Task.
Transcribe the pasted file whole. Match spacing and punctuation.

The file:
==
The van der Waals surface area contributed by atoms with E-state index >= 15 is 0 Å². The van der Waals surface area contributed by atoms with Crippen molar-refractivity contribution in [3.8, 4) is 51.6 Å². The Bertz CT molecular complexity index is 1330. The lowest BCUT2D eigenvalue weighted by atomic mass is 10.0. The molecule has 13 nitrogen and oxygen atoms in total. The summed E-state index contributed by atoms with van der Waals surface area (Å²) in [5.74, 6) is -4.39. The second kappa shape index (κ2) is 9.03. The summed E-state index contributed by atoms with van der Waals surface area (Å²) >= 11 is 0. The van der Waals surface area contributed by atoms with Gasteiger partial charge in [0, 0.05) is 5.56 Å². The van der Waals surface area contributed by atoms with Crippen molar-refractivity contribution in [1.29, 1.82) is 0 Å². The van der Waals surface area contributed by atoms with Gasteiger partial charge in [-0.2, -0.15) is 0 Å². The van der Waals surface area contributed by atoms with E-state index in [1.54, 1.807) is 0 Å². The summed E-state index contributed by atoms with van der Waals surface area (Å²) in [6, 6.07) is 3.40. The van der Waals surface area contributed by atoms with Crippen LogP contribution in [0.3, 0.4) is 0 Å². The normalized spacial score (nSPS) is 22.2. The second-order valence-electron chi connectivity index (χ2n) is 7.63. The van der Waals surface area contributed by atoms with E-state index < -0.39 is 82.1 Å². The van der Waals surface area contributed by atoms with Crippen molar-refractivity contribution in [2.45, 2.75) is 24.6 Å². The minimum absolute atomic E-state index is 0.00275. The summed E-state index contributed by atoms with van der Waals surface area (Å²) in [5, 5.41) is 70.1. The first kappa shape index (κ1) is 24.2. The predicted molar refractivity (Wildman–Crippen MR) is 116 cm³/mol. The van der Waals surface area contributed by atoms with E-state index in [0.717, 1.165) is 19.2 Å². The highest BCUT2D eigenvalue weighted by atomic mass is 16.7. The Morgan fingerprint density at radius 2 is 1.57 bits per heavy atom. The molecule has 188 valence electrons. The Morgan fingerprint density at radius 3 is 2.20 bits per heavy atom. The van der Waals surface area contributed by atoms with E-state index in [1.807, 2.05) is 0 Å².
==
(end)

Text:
The van der Waals surface area contributed by atoms with E-state index >= 15 is 0 Å². The van der Waals surface area contributed by atoms with Crippen molar-refractivity contribution in [3.8, 4) is 51.6 Å². The Bertz CT molecular complexity index is 1330. The lowest BCUT2D eigenvalue weighted by atomic mass is 10.0. The molecule has 13 nitrogen and oxygen atoms in total. The summed E-state index contributed by atoms with van der Waals surface area (Å²) in [5.74, 6) is -4.39. The second kappa shape index (κ2) is 9.03. The summed E-state index contributed by atoms with van der Waals surface area (Å²) >= 11 is 0. The van der Waals surface area contributed by atoms with Gasteiger partial charge in [0, 0.05) is 5.56 Å². The van der Waals surface area contributed by atoms with Crippen molar-refractivity contribution in [1.29, 1.82) is 0 Å². The van der Waals surface area contributed by atoms with Gasteiger partial charge in [-0.2, -0.15) is 0 Å². The van der Waals surface area contributed by atoms with E-state index in [1.54, 1.807) is 0 Å². The summed E-state index contributed by atoms with van der Waals surface area (Å²) in [6, 6.07) is 3.40. The van der Waals surface area contributed by atoms with Crippen LogP contribution in [0.3, 0.4) is 0 Å². The normalized spacial score (nSPS) is 22.2. The second-order valence-electron chi connectivity index (χ2n) is 7.63. The van der Waals surface area contributed by atoms with E-state index < -0.39 is 82.1 Å². The van der Waals surface area contributed by atoms with Crippen molar-refractivity contribution in [2.45, 2.75) is 24.6 Å². The minimum absolute atomic E-state index is 0.00275. The summed E-state index contributed by atoms with van der Waals surface area (Å²) in [5, 5.41) is 70.1. The first kappa shape index (κ1) is 24.2. The predicted molar refractivity (Wildman–Crippen MR) is 116 cm³/mol. The van der Waals surface area contributed by atoms with E-state index in [0.717, 1.165) is 19.2 Å². The highest BCUT2D eigenvalue weighted by atomic mass is 16.7. The Morgan fingerprint density at radius 2 is 1.57 bits per heavy atom. The molecule has 188 valence electrons. The Morgan fingerprint density at radius 3 is 2.20 bits per heavy atom. The van der Waals surface area contributed by atoms with E-state index in [1.807, 2.05) is 0 Å².